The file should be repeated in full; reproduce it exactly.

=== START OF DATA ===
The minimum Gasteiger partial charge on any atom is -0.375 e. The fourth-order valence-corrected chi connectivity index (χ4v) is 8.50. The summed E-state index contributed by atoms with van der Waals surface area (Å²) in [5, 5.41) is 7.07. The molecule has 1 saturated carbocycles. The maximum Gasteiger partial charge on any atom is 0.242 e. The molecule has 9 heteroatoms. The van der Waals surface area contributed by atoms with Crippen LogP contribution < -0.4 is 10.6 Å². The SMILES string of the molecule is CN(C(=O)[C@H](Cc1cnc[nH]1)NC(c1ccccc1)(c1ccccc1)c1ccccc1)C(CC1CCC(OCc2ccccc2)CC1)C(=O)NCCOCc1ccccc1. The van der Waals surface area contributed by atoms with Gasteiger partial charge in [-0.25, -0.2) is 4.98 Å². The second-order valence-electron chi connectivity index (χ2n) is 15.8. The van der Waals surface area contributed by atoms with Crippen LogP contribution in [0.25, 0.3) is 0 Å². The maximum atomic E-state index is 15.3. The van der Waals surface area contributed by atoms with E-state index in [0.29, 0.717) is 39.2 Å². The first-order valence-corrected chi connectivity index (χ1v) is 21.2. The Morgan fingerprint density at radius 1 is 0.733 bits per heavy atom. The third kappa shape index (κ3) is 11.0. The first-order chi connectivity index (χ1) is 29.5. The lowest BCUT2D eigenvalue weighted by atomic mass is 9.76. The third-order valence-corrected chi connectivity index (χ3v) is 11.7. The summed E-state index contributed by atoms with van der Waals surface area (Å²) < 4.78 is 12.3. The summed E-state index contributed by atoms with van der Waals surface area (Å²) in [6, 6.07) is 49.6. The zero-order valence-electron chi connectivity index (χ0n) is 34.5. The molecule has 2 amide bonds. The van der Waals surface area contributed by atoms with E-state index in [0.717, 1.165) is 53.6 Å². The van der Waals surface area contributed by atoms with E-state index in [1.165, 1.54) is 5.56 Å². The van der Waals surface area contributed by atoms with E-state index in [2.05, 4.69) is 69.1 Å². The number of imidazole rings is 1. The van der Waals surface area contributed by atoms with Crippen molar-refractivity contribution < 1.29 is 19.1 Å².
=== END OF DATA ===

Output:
The minimum Gasteiger partial charge on any atom is -0.375 e. The fourth-order valence-corrected chi connectivity index (χ4v) is 8.50. The summed E-state index contributed by atoms with van der Waals surface area (Å²) in [5, 5.41) is 7.07. The molecule has 1 saturated carbocycles. The maximum Gasteiger partial charge on any atom is 0.242 e. The molecule has 9 heteroatoms. The van der Waals surface area contributed by atoms with Crippen LogP contribution < -0.4 is 10.6 Å². The SMILES string of the molecule is CN(C(=O)[C@H](Cc1cnc[nH]1)NC(c1ccccc1)(c1ccccc1)c1ccccc1)C(CC1CCC(OCc2ccccc2)CC1)C(=O)NCCOCc1ccccc1. The van der Waals surface area contributed by atoms with Gasteiger partial charge in [-0.25, -0.2) is 4.98 Å². The second-order valence-electron chi connectivity index (χ2n) is 15.8. The van der Waals surface area contributed by atoms with Crippen LogP contribution in [0.25, 0.3) is 0 Å². The maximum atomic E-state index is 15.3. The van der Waals surface area contributed by atoms with E-state index in [0.29, 0.717) is 39.2 Å². The first-order valence-corrected chi connectivity index (χ1v) is 21.2. The Morgan fingerprint density at radius 1 is 0.733 bits per heavy atom. The third kappa shape index (κ3) is 11.0. The first-order chi connectivity index (χ1) is 29.5. The lowest BCUT2D eigenvalue weighted by atomic mass is 9.76. The third-order valence-corrected chi connectivity index (χ3v) is 11.7. The summed E-state index contributed by atoms with van der Waals surface area (Å²) < 4.78 is 12.3. The summed E-state index contributed by atoms with van der Waals surface area (Å²) in [6, 6.07) is 49.6. The zero-order valence-electron chi connectivity index (χ0n) is 34.5. The molecule has 2 amide bonds. The van der Waals surface area contributed by atoms with E-state index in [0.717, 1.165) is 53.6 Å². The van der Waals surface area contributed by atoms with E-state index in [1.165, 1.54) is 5.56 Å². The van der Waals surface area contributed by atoms with E-state index in [2.05, 4.69) is 69.1 Å². The number of imidazole rings is 1. The van der Waals surface area contributed by atoms with Crippen molar-refractivity contribution < 1.29 is 19.1 Å².